sity and coexistence. Whether asymmetry
extends to other types of complex networks
remains to be seen.
References and Notes
1. P. R. Ehrlich, P. H. Raven, Evolution 18, 586 (1964).
2. J. N. Thompson, The Coevolutionary Process (Univ. of
Chicago Press, Chicago, IL, 1994).
3. J. N. Thompson, The Geographic Mosaic of Coevolution
(Univ. of Chicago Press, Chicago, IL, 2005).
4. J. Memmott, Ecol. Lett. 2, 276 (1999).
5. P. Jordano, J. Bascompte, J. M. Olesen, Ecol. Lett. 6,69
(2003).
6. J. Bascompte, P. Jordano, C. J. Melia´n, J. M. Olesen,
Proc. Natl. Acad. Sci. U.S.A. 100, 9383 (2003).
7. D. P. Va´zquez, M. A. Aizen, Ecology 85, 1251 (2004).
8. L.-F. Bersier, C. Banasek-Richter, M.-F. Cattin, Ecology 83,
2394 (2002).
9. P. Jordano, Am. Nat. 129, 657 (1987).
10. D. P. Va´zquez, W. F. Morris, P. Jordano, Ecol. Lett. 8, 1088
(2005).
11. R. E. Ulanowicz, W. F. Wolff, Math. Biosci. 103, 45 (1991).
12. R. T. Paine, Nature 355, 73 (1992).
13. W. F. Fagan, L. E. Hurd, Ecology 75, 2022 (1994).
14. D. Raffaelli, S. Hall, in Food Webs, Integration of Patterns
and Dynamics, G. Polis, K. Winemiller, Eds. (Chapman &
Hall, New York, 1995), pp. 185–191.
15. J. T. Wootton, Ecol. Monogr. 67, 45 (1997).
16. J. Bascompte, C. J. Melia´ n, E. Sala, Proc. Natl. Acad. Sci.
U.S.A. 102, 5443 (2005).
17. The asymmetry of a pairwise mutualistic interaction is
estimated as follows: AS(i, j) 0kd
P
ij
j d
A
ji
k/max(d
P
ij
, d
A
ji
),
where d
P
ij
and d
A
ji
are the relative dependences of plant
species i on animal species j and of animal species j on
plant species i, respectively; max(d
P
ij
, d
A
ji
) refers to the
maximum value between d
P
ij
and d
A
ji
. Related measures of
asymmetry are highly correlated to this equation, so
results are insensitive to the particular asymmetry
measure used.
18. R. M. May, Stability and Complexity in Model Ecosystems
(Princeton Univ. Press, Princeton, NJ, 1973).
19. R. M. May, in Theoretical Ecology, R. M. May, Ed. (Sinauer,
Sunderland, MA, ed. 2, 1981), pp. 78–104.
20. M. S. Ringel, H. H. Hu, G. Anderson, M. S. Ringel, Theor.
Pop. Biol. 50, 281 (1996).
21. Materials and methods are available as supporting
material on Science Online.
22. K. McCann, A. Hastings, G. R. Huxel, Nature 395, 794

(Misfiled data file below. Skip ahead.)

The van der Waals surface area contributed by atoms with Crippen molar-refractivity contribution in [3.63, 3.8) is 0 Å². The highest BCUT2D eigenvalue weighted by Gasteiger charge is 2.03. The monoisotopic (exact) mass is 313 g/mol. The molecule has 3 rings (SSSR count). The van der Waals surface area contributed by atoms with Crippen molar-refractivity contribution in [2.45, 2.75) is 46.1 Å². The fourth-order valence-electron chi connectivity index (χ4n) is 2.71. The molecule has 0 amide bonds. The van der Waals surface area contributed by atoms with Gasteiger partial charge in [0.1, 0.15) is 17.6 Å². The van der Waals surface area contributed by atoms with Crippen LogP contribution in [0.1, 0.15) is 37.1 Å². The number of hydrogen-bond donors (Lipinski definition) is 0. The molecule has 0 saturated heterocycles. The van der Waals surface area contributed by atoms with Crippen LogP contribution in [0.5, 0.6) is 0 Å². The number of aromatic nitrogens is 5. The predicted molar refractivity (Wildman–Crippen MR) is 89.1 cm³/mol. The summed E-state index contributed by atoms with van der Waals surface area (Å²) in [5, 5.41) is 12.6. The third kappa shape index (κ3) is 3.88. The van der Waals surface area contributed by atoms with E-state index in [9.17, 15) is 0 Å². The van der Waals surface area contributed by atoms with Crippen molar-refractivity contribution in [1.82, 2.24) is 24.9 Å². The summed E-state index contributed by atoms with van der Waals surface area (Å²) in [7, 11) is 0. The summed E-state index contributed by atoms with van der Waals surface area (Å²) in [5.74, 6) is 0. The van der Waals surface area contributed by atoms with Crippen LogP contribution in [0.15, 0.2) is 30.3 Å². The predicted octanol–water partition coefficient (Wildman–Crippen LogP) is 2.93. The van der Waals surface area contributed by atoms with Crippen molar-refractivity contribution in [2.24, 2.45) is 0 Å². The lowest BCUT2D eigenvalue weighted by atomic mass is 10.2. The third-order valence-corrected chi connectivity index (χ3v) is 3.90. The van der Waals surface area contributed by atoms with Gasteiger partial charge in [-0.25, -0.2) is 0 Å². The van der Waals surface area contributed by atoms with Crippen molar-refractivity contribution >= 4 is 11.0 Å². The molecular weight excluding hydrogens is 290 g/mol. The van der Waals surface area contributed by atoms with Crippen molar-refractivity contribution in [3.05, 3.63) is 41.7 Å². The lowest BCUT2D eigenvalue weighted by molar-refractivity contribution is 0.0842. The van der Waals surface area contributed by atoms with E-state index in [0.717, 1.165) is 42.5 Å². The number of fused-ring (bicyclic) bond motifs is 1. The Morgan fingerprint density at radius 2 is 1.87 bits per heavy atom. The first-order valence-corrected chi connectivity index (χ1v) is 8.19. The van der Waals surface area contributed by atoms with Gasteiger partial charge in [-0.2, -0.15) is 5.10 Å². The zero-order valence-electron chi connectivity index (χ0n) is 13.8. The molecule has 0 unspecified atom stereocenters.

(1998).
23. G. D. Kokkoris, A. Y. Troumbis, J. H. Lawton, Ecol. Lett. 2,
70 (1999).
24. A. Neutel, J. A. P. Heesterbeek, P. C. Ruiter, Science 296,
1120 (2002).
25. A. Barrat, M. Barthe´lemy, R. Pastor-Satorras, A. Vespignani,
Proc. Natl. Acad. Sci. U.S.A. 101, 3747 (2004).
26. R. T. Paine, J. Anim. Ecol. 49, 667 (1980).
27. T. W. Schoener, Am. Nat. 122, 240 (1983).
28. We thank P. Amarasekare, J. E. Cohen, W. Fagan, M. A.
Fortuna, P. Guimara
˜
es, T. Lewinsohn, N. Martinez, R. M.
May, C. J. Melia´n, R. T. Paine, A. G. Sa´ ez, G. Sugihara,
J. N. Thompson, and A. Valido for comments on a previous
draft. J. E. Cohen and M. A Fortuna provided technical
assistance. Funding was provided by the Spanish Ministry
of Science and Technology (grants to J.B. and P.J.), the
Danish Natural Sciences Research Council (to J.M.O.), and
the European Heads of Research Councils and the
European Science Foundation through an EURYI award
(to J.B.).
Supporting Online Material
www.sciencemag.org/cgi/content/full/312/5772/431/DC1
Materials and Methods
Fig. S1
Database S1
References
5 December 2005; accepted 27 February 2006
10.1126/science.1123412
0 5 10 15 20
0
2
4
0 10203040
0
5
10
0 5 10 15 20 25
0
4
8
0 50 100
0
40
80
Species strength
010203040
0
10
20
30
010203040
0
20
40
0 5 10 15
0
2
4
6
0 5 10 15 20
Species degree
0
4
8
0 5 10 15 20 25
0
10
20
A
B
C
D
E
F
G
H
I
Fig. 4. Relationship between the number of interactions per species (degree) and its quantitative
extension, species strength. (A to C) Pollinator species in plant-pollinator communities. (D to F)
Plant species in plant-pollinator communities. (G and H) Animal species in plant seed–disperser
communities. (I) Plants in a plant seed–disperser community. A quadratic regression is represented
when the quadratic term is significant; otherwise a linear regression is plotted (G). As noted, in all
cases but (G), species strength increases faster than species degree. See Database S1 for references
and data sets.
0
0.2
0.4
0.6
0
0.2
0.4
0.6
Probability
0.2 0.4 0.6 0.8 1
0
0.2
0.4
0.6
0.2 0.4 0.6 0.8 1
Asymmetry
0.2 0.4 0.6 0.8 1
AB
C
F
I
H
E
D
G
Fig. 3. Frequency distributions of asymmetry values of mutual dependences within a mutualistic
community. (A to F) Plant-pollinator communities. (G to I) Plant seed–disperser communities. See
Database S1 for references and data sets.
www.sciencemag.org SCIENCE VOL 312 21 APRIL 2006
433
REPORTS
www.sciencemag.org/cgi/content/full/312/5772/431/DC1
Supporting Online Material for
Asymmetric Coevolutionary Networks Facilitate Biodiversity
Maintenance
Jordi Bascompte,* Pedro Jordano, Jens M. Olesen
*To whom correspondence should be addressed. E-mail: bascompte@ebd.csic.es
Published 21 April 2006, Science 312, 431 (2006)
DOI: 10.1126/science.1123412
This PDF file includes:
Materials and Methods
Fig. S1
References
Other Supporting Online Material for this manuscript includes the following:
(available at www.sciencemag.org/cgi/content/full/312/5772/431/DC1)
Database S1 as zipped archive
SUPPORTING ONLINE MATERIAL
The Database